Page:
It’s hard to believe that autumn is over and we have the long cold winter months ahead of us! We have put together some seasonal tips to keep your pets fit and healthy this winter.
• Do not give your pet chocolate, unless it is the dog variety! Chocolate contains theobromine that is poisonous to pets and if eaten can be fatal. Make sure any chocolates including chocolate tree decorations are kept well out of your pet’s reach. Dark chocolate contains more theobromine than milk chocolate. If you suspect chocolate poisoning you should get in touch with us straight away.
Symptoms include vomiting, diarrhoea, collapse, seizures, heart failure and death.
• What we consider to be treats can be extremely dangerous to our pets: Christmas cake, mince pies, macadamia nuts, onion, garlic, chives, alcohol, avocado, grapes and raisins should all be avoided. Ingestion can be toxic and sometimes fatal. It is very important that you contact us straight away if you suspect your pet has eaten anything poisonous.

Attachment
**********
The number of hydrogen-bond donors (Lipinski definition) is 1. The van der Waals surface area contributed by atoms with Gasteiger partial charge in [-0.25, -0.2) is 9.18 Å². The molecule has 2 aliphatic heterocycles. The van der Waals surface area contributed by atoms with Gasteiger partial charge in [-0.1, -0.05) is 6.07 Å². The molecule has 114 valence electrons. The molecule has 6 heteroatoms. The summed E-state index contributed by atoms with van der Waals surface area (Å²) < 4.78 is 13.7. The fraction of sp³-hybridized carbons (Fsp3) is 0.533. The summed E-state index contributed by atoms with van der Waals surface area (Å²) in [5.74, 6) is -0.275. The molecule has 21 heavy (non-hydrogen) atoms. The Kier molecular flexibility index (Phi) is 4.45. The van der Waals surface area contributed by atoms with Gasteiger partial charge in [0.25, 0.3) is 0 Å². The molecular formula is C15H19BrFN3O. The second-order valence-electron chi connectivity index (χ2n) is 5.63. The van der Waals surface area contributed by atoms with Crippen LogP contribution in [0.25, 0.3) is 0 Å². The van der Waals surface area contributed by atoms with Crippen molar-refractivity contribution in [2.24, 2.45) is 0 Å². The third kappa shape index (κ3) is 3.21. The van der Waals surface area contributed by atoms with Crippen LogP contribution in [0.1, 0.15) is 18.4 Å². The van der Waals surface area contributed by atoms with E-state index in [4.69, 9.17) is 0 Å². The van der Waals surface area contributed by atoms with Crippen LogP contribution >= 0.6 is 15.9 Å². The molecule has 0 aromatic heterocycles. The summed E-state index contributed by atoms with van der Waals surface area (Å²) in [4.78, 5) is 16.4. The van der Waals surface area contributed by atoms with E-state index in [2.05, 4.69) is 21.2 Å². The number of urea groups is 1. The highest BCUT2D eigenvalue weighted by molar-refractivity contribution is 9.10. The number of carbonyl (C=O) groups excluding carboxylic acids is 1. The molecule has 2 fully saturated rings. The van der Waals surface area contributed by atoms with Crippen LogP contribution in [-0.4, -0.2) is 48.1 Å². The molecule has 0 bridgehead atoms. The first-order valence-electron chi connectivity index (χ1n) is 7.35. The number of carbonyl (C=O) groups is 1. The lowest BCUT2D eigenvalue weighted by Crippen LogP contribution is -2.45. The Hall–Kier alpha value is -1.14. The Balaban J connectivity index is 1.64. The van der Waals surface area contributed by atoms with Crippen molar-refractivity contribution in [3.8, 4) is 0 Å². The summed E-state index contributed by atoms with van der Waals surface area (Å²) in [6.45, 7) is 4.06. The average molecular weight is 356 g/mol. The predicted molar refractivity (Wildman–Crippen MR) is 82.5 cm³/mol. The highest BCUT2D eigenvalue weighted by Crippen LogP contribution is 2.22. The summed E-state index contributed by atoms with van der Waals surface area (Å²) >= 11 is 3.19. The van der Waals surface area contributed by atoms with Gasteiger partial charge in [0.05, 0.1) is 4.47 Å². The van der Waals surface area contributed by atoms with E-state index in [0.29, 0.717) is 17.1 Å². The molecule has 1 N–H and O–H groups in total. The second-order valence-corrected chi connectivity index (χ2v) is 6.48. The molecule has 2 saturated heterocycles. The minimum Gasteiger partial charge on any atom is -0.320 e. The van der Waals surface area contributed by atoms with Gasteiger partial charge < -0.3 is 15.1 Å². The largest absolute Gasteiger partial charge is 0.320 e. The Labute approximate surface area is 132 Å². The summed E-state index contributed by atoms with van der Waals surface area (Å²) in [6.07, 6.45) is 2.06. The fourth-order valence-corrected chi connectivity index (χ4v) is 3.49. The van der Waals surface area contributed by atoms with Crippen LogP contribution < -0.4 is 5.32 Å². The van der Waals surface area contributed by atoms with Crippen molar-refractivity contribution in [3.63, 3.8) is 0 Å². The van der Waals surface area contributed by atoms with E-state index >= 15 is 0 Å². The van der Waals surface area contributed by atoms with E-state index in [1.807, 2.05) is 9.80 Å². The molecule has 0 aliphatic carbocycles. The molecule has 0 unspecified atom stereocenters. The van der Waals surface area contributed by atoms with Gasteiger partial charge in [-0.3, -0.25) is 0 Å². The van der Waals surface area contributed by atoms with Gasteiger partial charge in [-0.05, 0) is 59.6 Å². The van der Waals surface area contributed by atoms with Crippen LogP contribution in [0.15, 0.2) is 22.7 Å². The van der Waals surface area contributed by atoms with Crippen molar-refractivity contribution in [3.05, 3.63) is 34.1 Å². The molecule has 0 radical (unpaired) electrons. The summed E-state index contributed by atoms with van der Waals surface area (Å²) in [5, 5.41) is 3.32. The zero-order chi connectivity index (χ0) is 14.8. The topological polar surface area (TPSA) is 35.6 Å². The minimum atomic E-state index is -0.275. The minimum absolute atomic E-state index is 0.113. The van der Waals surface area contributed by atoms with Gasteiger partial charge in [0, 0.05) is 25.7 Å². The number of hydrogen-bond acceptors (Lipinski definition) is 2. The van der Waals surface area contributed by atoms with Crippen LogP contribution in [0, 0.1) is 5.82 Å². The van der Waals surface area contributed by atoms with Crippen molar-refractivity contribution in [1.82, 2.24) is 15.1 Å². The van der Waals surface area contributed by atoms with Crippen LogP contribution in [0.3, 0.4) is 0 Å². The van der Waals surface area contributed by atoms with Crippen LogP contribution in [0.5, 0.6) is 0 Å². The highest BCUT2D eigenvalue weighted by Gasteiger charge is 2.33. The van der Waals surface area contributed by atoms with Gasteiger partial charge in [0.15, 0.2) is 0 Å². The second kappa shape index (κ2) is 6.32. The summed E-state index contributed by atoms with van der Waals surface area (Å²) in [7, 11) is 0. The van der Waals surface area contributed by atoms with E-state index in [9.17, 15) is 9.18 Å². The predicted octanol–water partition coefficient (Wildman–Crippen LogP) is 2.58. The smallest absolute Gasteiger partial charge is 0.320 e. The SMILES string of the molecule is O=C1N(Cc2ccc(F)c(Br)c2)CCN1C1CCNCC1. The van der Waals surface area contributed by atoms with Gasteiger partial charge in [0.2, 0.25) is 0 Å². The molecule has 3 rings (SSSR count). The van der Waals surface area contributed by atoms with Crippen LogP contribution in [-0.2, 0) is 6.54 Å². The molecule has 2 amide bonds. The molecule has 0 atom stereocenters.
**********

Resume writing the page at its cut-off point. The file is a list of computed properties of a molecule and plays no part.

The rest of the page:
• Some Christmas plants such as Poinsettia, Holly, Mistletoe, Amaryllis and Lilies are highly toxic and can be fatal. Keep them well out of the reach of animals.
• It is the time of year that many car owners prepare their cars for the colder, icy weather. Antifreeze is a very palatable poison for our pets and often fatal, even in small amounts. Contact us straight away if you suspect your pet has ingested any antifreeze.
• As the weather turns colder, rock salt is often used to help de-ice roads and paths. Unfortunately this can be toxic to our pets. Rock salt is a mixture of salt and grit which easily attaches to pets’ paws and is then licked off. It is very important to remember to wipe your pet’s feet and their fur on their tummy after they have been for a walk or spent time outside. Grit can also be abrasive and damage the skin on their paws.
• Older pets with arthritis will feel more discomfort in the cold so make sure they are kept as warm as possible especially when going outside. The smaller the pet, the more likely they are to suffer with the cold weather due to the increased skin surface area to volume ratio. Make sure your small furries are kept warm and provide extra bedding in their hutches. In the wild, rabbits especially would
protect themselves by sheltering in their burrows. Check water bottles daily to ensure they don’t freeze.